Increase fluid intake
I recommend people drink around 2.5 to 3 litres of fluid per day and at least 50 per cent of this intake should be water. An increase of fluid can inhibit formation of stone crystals and is the best-known method to prevent stones.
Sweetened carbonated drinks should be avoided as they present a higher risk of stone disease, especially if they contain fructose. Coffee, tea, and alcohol may be slightly protective due to their diuretic effect.
Decrease salt intake
A diet high in salt can diminish sodium re-absorption, which in turn leads to decreased calcium re-absorption. The excess calcium in the urine contributes to stone formation. The human body only needs about 500 mg of sodium per day to live and this is not very much considering that a typical hot dog has about 600 mg of sodium, not counting the condiments.
As a general rule, I recommend people have between 5 to 6 grams of salt per day or the equivalent of 1 to 2 teaspoons per day.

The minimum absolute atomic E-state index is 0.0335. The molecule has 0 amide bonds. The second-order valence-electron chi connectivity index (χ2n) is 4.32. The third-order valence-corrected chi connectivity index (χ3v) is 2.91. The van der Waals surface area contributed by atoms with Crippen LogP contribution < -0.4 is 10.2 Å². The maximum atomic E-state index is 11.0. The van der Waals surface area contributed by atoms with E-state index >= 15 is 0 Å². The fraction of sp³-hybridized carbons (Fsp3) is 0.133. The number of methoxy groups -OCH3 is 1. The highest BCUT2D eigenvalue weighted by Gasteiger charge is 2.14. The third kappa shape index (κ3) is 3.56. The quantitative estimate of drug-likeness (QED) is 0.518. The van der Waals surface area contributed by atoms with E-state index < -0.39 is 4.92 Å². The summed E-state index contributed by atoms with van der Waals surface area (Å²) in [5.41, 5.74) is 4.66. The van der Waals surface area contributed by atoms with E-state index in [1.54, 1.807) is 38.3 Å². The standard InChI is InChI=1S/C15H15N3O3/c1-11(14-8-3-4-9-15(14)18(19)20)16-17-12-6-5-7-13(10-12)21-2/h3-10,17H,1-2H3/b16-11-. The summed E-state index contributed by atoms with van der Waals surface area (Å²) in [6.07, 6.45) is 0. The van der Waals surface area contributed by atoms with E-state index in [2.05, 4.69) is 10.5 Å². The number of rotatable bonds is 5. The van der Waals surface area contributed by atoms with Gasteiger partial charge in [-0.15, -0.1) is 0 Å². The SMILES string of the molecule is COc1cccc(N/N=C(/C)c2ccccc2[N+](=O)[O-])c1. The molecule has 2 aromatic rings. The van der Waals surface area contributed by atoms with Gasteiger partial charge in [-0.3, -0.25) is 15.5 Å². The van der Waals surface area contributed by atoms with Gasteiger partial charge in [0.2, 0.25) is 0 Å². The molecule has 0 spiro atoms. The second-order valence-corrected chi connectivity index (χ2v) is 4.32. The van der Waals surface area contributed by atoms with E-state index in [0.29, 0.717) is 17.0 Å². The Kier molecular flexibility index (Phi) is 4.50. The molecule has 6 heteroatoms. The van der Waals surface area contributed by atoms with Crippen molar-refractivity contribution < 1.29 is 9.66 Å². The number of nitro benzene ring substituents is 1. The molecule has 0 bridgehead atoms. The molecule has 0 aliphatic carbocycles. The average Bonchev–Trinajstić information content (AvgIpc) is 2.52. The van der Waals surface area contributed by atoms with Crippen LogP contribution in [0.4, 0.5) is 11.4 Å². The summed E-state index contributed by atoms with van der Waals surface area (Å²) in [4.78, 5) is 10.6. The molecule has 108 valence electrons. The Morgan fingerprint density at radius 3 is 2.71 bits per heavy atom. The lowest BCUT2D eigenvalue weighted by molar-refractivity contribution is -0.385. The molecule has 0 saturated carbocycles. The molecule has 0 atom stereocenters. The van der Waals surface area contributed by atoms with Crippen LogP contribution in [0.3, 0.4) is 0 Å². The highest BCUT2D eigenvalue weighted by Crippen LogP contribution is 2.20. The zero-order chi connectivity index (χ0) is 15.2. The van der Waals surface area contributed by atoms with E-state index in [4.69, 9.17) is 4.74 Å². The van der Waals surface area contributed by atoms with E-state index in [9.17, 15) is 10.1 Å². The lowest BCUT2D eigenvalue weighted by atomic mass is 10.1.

It is important to understand that salt can be present in food and it is not just the added salt, that contributes to overall consumption. Preserved foods such as those that are canned or processed can be up to 10 times higher in salt than fresh or frozen food.
Decrease protein intake
Excessive consumption of protein has several effects that favour stone formation. It increases uric acid levels in the urine and reduces citrate, the chemical in urine that can help prevent stones from forming.
I recommend limiting protein consumption per day. Animal proteins are particularly worse, so one should decrease their consumption of animal meats, eggs, seafood, and dairy products.
People who are at risk of developing urinary stones or who already have them should present to their GP for assessment and referral to a urologist for testing and management.